Don’t let them treat you like a child, but don’t act like one either

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Don’t feel like you can’t do anything fun now that you’re living at home again, but also don’t invite 30 of your closest friends over when your parents are upstairs trying to sleep.  My dad is single, works from home during the day and likes to go out at night, and I work long hours starting early in the morning, and like being home to decompress for the rest of the evening. If I want to bring friends over, I make sure to tell my dad beforehand. Likewise, he’ll tell me if he’s having a friend over so I can stay out of the way or just leave the house.

You can have totally different lifestyles and still be respectful of the fact that they’re your parents, and you’re their child without it being overbearing. If issues like drinking, smoking, or a curfew comes up, just talk to them. Be reasonable, open, and honest, and they’ll probably be more likely to work with you on any issues that may arise.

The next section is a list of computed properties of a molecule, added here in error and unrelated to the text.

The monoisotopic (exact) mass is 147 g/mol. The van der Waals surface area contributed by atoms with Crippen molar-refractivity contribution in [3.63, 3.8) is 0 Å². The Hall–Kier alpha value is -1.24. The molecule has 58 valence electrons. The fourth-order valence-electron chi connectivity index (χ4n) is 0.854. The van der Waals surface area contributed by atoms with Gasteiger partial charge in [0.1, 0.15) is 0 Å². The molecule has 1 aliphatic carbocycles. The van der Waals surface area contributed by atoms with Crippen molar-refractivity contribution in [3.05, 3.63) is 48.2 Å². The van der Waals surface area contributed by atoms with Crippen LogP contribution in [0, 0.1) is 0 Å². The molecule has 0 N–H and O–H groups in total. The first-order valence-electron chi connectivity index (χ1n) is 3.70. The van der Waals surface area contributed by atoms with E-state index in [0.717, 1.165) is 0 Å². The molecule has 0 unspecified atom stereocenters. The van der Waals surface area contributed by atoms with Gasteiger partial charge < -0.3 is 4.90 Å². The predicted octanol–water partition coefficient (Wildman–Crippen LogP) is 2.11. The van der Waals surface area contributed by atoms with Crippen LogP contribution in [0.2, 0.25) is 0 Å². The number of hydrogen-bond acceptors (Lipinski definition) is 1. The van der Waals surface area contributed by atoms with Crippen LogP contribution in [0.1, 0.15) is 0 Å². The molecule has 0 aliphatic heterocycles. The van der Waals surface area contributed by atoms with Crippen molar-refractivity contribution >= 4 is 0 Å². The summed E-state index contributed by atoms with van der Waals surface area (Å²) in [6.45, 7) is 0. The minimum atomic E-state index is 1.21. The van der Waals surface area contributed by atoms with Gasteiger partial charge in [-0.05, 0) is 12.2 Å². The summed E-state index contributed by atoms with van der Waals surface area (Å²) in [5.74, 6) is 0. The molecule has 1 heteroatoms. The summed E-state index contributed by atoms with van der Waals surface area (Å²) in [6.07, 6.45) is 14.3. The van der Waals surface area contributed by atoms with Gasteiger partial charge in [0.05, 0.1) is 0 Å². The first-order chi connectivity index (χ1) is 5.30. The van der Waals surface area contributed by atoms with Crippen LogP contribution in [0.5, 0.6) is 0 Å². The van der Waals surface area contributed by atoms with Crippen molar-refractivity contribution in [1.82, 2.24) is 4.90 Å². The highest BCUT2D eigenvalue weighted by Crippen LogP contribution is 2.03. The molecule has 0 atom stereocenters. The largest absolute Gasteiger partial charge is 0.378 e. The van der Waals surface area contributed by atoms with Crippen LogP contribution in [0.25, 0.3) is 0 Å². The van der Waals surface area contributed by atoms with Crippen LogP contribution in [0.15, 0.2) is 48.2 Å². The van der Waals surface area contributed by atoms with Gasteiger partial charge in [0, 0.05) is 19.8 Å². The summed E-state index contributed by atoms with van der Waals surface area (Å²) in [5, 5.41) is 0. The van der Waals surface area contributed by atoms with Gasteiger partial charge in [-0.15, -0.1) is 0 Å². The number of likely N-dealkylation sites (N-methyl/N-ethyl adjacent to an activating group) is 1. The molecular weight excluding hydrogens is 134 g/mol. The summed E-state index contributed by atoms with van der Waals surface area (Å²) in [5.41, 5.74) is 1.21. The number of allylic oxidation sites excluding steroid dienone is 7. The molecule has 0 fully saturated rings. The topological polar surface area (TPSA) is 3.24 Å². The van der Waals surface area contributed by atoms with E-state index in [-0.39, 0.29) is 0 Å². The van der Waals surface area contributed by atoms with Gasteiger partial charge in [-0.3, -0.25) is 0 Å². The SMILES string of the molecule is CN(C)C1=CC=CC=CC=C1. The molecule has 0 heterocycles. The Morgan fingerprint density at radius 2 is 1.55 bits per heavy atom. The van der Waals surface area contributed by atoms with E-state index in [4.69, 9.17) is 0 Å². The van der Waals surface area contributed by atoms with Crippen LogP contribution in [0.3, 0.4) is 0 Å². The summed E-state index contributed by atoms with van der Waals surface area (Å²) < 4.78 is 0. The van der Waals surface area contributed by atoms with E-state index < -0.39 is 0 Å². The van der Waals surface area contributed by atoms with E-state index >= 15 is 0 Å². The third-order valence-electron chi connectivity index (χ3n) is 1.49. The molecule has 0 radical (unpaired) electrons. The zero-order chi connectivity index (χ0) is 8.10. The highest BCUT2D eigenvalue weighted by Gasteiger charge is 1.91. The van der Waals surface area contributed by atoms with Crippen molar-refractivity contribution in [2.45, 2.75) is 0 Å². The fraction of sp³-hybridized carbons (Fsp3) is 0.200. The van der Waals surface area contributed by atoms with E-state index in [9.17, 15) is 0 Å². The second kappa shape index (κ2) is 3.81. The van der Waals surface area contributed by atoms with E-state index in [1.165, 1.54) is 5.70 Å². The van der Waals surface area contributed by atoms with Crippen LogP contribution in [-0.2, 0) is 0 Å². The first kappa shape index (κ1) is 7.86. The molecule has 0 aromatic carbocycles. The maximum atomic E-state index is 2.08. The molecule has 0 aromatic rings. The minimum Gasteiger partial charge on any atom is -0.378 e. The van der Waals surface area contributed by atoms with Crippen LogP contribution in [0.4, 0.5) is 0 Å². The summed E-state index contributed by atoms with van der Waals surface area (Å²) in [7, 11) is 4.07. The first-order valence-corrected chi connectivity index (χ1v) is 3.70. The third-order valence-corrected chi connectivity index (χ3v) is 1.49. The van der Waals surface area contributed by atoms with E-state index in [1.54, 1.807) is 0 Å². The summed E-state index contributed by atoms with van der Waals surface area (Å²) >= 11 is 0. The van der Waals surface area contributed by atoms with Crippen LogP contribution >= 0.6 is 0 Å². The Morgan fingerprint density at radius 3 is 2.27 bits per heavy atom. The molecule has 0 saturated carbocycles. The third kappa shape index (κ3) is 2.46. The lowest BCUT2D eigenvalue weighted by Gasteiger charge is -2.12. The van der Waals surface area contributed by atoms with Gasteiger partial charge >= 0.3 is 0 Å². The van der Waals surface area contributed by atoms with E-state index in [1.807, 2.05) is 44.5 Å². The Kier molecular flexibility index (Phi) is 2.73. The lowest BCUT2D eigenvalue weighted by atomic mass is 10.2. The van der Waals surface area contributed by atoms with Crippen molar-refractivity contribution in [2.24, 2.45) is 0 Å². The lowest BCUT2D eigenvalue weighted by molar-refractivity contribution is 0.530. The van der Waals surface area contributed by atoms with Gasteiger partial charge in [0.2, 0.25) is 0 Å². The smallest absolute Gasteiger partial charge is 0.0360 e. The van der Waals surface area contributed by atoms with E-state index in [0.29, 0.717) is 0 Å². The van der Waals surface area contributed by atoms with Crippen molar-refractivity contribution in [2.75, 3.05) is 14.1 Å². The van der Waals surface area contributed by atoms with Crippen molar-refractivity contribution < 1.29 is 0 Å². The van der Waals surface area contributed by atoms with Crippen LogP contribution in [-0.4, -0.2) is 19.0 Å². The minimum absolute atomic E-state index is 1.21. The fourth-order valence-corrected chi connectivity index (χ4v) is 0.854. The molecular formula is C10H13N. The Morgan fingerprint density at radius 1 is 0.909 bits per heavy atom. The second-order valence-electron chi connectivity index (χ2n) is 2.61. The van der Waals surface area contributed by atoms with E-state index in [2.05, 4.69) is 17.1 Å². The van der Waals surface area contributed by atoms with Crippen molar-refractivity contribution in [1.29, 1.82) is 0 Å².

Look at it as a temporary solution

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Whatever your situation, moving back home should always be seen as just a step and not a permanent solution (in most cases, but there are many exceptions, of course). If you don’t know what your goals are, that’s fine – many of us don’t, but you’re in a safe place to begin figuring it out. Moving back home should be a leg-up, not a crutch. Don’t get comfy in your ways and decide you never need to move out. Some parents would be okay with their kids never leaving, and some parents can’t wait until their kids leave. Every family is different. But if you’re living back at home with your parents, especially after living on your own for some time, you shouldn’t be treating them as the final stop. I needed to get out of debt and save up to move out again on my own, so I moved back home. Set a goal, and stick with it. The last thing you want to do is overstay your welcome, or get so used to your comfort zone that you never intend to be an adult on your own. It truly is a fine line to walk.